|Cx43 and dual-pathway electrophysiology of the atrioventricular node and atrioventricular nodal reentry. |
Vladimir P Nikolski, Sandra A Jones, Matthew K Lancaster, Mark R Boyett, Igor R Efimov, Vladimir P Nikolski, Sandra A Jones, Matthew K Lancaster, Mark R Boyett, Igor R Efimov
Circulation research 92 469-75 2003
Fluorescent imaging has revealed that posterior nodal extensions provide the anatomical substrate for the dual-pathway electrophysiology of the atrioventricular (AV) node during normal conduction and reentry. The reentry can be intranodal, or as well as the posterior nodal extensions, it can involve an endocardial layer of atrial/atrial-nodal (A/AN) cells as part of the AV nodal reentry (AVNR) circuit. Using fluorescent imaging with a voltage-sensitive dye and immunolabeling of Cx43, we mapped the electrical activity and structural substrate in 3 types of AVNR induced by premature atrial stimulation in 8 rabbit hearts. In 6 cases, the AVNR pathway involved (1) a fast pathway (FP), (2) the A/AN layer, and (3) a slow pathway (SP). In 4 cases, reentry took the path (1) SP, (2) A/AN layer, and (3) FP. In 2 cases, reentry was intranodal, propagating between the 2 posterior nodal extensions. Immunolabeling revealed that the FP and SP are formed by Cx43-expressing bundles surrounded by tissue without Cx43. Cx43-expressing posterior nodal extensions are the substrate of AVNR during both intranodal and extranodal reentry.
|Skeletal muscle stem cells do not transdifferentiate into cardiomyocytes after cardiac grafting. |
Hans Reinecke, Veronica Poppa, Charles E Murry
Journal of molecular and cellular cardiology 34 241-9 2002
Skeletal muscle cell-derived grafts in the heart may benefit myocardial performance after infarction. Several studies have suggested that skeletal muscle stem cells (satellite cells) from adult muscle undergo transdifferentiation into cardiomyocytes after grafting into the heart, but expression of cardiac markers in graft cells has not been rigorously confirmed. To determine the fate of satellite cell-derived grafts in the heart, adult rat satellite cells were tagged in vitro with bromodeoxyuridine (BrdU) and grafted into normal hearts of syngeneic rats. At 4 and 12 weeks the graft cells formed multinucleated, cross-striated myofibers that expressed fast skeletal myosin heavy chain (MHC), thus indicating a mature skeletal muscle phenotype. Double staining for the BrdU tag and cardiac-specific markers was employed to identify transdifferentiation. Aside from four questionable cells, none of the 11 grafts examined expressed alpha-MHC, cardiac troponin I, or atrial natriuretic peptide. At 4 weeks, grafts expressed beta -MHC, a hallmark of slow twitch myofibers. By 12 weeks, however, the myofibers had atrophied and downregulated beta-MHC. Grafts never expressed the intercalated disk proteins N-cadherin or connexin43, hence electromechanical coupling did not occur. In conclusion, satellite cells differentiate into mature skeletal muscle and do not express cardiac-specific genes after grafting into the heart. Thus, transdifferentiation into cardiomyocytes did not occur.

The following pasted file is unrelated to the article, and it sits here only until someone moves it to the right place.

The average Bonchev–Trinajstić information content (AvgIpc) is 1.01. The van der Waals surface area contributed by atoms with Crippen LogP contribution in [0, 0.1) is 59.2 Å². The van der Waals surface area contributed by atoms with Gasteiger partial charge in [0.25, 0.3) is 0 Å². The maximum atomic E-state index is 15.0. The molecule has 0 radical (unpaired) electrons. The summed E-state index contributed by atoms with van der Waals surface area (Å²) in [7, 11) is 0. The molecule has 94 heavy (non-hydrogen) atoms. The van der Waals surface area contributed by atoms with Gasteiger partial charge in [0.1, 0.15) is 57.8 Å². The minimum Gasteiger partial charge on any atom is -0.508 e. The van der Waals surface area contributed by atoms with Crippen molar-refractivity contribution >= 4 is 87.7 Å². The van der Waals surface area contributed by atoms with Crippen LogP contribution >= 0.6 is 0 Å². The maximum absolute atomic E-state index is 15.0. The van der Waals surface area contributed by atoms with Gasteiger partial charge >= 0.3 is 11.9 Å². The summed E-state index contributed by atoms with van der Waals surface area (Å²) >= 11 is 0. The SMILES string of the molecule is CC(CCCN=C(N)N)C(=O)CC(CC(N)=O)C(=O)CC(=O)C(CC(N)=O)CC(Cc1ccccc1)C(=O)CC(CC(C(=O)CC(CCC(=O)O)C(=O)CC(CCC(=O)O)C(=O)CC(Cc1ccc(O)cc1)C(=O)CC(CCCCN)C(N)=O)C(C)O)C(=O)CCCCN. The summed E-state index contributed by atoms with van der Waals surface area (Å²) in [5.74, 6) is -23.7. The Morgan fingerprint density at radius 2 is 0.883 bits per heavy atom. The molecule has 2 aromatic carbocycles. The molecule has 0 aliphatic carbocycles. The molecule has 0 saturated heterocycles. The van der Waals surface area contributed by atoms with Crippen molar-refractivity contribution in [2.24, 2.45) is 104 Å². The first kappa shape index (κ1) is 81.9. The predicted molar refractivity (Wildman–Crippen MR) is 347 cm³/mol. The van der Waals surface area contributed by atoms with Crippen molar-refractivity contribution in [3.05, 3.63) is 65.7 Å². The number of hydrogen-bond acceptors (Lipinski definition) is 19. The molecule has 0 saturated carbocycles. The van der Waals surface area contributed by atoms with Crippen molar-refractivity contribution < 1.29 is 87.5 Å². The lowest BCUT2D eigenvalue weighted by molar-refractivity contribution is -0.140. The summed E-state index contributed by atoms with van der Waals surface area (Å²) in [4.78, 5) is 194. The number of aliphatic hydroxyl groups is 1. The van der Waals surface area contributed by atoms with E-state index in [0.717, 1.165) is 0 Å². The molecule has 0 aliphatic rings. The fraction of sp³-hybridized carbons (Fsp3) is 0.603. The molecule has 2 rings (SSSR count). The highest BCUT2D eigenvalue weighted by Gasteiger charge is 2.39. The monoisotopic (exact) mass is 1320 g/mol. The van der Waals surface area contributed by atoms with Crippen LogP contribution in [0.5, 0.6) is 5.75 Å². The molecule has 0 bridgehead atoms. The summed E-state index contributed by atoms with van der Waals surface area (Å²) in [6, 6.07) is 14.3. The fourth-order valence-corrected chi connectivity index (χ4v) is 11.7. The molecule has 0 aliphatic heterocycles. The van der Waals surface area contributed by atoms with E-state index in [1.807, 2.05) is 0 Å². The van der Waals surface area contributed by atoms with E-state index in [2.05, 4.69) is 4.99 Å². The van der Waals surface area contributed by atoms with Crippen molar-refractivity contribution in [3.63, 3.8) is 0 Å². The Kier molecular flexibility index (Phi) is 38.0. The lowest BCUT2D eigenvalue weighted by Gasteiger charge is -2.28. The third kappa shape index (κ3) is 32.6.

|Expression of connexin43 in mouse Leydig, Sertoli, and germinal cells at different stages of postnatal development. |
J F Bravo-Moreno, V Díaz-Sánchez, J G Montoya-Flores, E Lamoyi, J C Saéz, E M Pérez-Armendariz
The Anatomical record 264 13-24 2001
Connexin 43 (Cx43) is the most abundant and ubiquitously distributed gap junction protein in testicular cells. Lack of Cx43 expression results in male infertility. We investigated whether Cx43 is expressed and regulated in Leydig, Sertoli and germinal cells at different stages of postnatal development. Cx43 was detected using three different antibodies shown by immunoblotting to be highly specific. At different postnatal ages Cx43 localization was compared in serial or double labeled testicular cryosections with immunocytochemical distribution of steroidogenic enzyme, 3 betahydroxysteroid-dehydrogenase (3betaHSD), Mullerian inhibitory hormone (MIH), and germinal nuclear cell antigen (GNCA1), which are specific markers of interstitial Leydig, Sertoli and germinal cells, respectively. In the interstitium, round cell clumps (RCC) with lipid droplets positive for 3betaHSD and Cx43 were frequently found at intertubular areas at birth and Cx43 was mainly localized at cell membrane appositions. From day 3, the number and size of 3betaHSD-positive RCC started to decrease, and reached a minimum at 7-14 dpp; Cx43 expressed by them is progressively downregulated. From day 21 an increase in the size and number of RCC positive for Cx43 and 3betaHSD was found that continued at 24, 26 and 28 days and reached a maximum at 35 and 60 dpp. Biphasic expression of interstitial Cx43 and 3betaHSD was also found to be positively and temporally correlated with fluctuations in intratesticular testosterone content at all ages studied. In the seminiferous cord (SC), Cx43 was expressed at birth between adjacent Sertoli cells (MIH positive) localized at the periphery, as well as in their cytoplasm projections that surround centrally localized gonocytes. From days 3 to 7, Cx43 labeling increased in Sertoli cells mainly at their apical border. At day 14, Cx43 distribution in Sertoli cells changed from apical to basal in parallel to migration of germinal (GNCA1-positive) cells from the periphery to the center of the SC. At all these ages, Cx43 was also localized at cell borders between Sertoli and germinal cells. In conclusion, this study demonstrates that Cx43 in Leydig cells is regulated during postnatal development in an age and functional dependent manner. In the tubule, it is demonstrated that Cx43 is modulated in Sertoli cells during the neonatal and prepubertal period. We also provide evidence for the first time that Cx43-gap junctions communicate between Sertoli and germinal cells before and during the first wave of spermatogenesis.